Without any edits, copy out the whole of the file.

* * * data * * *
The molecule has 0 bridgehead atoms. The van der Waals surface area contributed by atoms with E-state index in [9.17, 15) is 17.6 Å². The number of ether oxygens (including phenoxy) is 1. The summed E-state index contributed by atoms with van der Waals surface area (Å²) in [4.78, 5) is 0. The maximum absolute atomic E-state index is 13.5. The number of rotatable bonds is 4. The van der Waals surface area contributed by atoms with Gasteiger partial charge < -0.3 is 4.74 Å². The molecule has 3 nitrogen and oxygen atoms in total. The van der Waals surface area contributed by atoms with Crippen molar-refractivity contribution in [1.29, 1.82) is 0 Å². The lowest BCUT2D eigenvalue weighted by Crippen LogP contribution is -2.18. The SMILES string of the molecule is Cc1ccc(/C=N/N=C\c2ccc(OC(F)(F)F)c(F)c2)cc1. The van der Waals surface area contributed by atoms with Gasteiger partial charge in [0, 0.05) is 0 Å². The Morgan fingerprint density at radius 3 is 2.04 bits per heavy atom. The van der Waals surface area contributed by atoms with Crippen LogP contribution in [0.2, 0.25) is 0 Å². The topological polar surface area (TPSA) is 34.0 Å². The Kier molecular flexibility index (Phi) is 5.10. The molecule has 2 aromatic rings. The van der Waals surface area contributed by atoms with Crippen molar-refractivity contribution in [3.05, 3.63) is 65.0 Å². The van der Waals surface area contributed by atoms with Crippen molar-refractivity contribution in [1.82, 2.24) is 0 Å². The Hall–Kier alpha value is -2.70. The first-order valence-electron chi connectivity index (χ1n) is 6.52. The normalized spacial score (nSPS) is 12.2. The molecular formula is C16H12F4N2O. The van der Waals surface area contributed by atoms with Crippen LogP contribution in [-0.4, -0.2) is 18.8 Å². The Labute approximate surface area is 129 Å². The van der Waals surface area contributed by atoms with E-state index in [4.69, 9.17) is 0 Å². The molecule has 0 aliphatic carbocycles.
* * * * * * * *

The molecule has 0 bridgehead atoms. The van der Waals surface area contributed by atoms with E-state index in [9.17, 15) is 17.6 Å². The number of ether oxygens (including phenoxy) is 1. The summed E-state index contributed by atoms with van der Waals surface area (Å²) in [4.78, 5) is 0. The maximum absolute atomic E-state index is 13.5. The number of rotatable bonds is 4. The van der Waals surface area contributed by atoms with Gasteiger partial charge < -0.3 is 4.74 Å². The molecule has 3 nitrogen and oxygen atoms in total. The van der Waals surface area contributed by atoms with Crippen molar-refractivity contribution in [1.29, 1.82) is 0 Å². The lowest BCUT2D eigenvalue weighted by Crippen LogP contribution is -2.18. The SMILES string of the molecule is Cc1ccc(/C=N/N=C\c2ccc(OC(F)(F)F)c(F)c2)cc1. The van der Waals surface area contributed by atoms with Gasteiger partial charge in [0, 0.05) is 0 Å². The Morgan fingerprint density at radius 3 is 2.04 bits per heavy atom. The van der Waals surface area contributed by atoms with Crippen LogP contribution in [0.2, 0.25) is 0 Å². The topological polar surface area (TPSA) is 34.0 Å². The Kier molecular flexibility index (Phi) is 5.10. The molecule has 2 aromatic rings. The van der Waals surface area contributed by atoms with Crippen molar-refractivity contribution in [3.05, 3.63) is 65.0 Å². The van der Waals surface area contributed by atoms with Crippen molar-refractivity contribution in [1.82, 2.24) is 0 Å². The Hall–Kier alpha value is -2.70. The first-order valence-electron chi connectivity index (χ1n) is 6.52. The normalized spacial score (nSPS) is 12.2. The molecular formula is C16H12F4N2O. The van der Waals surface area contributed by atoms with Crippen LogP contribution in [-0.4, -0.2) is 18.8 Å². The Labute approximate surface area is 129 Å². The van der Waals surface area contributed by atoms with E-state index in [4.69, 9.17) is 0 Å². The molecule has 0 aliphatic carbocycles.